Conscience, values, and justice in Savulescu

Alvan A. Ikoku

Virtual Mentor. 2013 Mar 1;15(3):208-12. doi: 10.1001/virtualmentor.2013.15.3.jdsc1-1303. PubMed PMID: 23472810

Introduction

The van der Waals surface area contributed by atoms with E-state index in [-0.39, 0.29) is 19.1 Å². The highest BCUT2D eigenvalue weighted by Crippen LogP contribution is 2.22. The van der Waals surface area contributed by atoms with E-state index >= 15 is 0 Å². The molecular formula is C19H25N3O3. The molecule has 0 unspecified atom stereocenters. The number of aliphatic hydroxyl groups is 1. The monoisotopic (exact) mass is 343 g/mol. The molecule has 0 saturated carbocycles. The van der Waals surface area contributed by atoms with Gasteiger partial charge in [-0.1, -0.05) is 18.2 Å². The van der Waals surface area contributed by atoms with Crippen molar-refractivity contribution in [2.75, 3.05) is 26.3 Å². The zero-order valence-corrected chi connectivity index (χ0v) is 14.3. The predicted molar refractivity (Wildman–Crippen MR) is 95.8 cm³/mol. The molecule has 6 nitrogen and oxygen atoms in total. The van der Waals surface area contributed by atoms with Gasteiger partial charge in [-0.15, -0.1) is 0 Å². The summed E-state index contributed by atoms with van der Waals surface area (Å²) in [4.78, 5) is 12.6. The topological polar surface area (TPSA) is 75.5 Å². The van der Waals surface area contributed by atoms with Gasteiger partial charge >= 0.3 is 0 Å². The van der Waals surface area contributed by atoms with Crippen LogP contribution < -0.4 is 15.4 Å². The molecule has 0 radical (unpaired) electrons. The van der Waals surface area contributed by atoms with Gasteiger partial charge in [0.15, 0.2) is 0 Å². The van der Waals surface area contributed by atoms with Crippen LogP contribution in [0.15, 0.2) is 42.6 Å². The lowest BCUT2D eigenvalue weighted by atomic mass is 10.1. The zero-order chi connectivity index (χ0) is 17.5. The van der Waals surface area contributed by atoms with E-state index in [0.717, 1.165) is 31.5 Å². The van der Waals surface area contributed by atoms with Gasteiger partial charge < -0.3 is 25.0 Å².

Savulescu’s 2006 article in the British Medical Journal takes up perennially unfinished work on the nature and place of conscience, carried out against the background of contested laws shaped by states and their institutions as well as peoples and their professions. His writing on conscientious objection essentially returns to and intervenes in an extended conversation made possible by continued shifts in relations between individual citizens and loci of authority; shifts that characterized the mid-to-late decades of the twentieth century, when debates about war, civil rights, reproduction, and capital punishment made objection a vital mode of participation and engendered fields of practice and scholarship organized around the mission to decentralize decision making. [Full Text]

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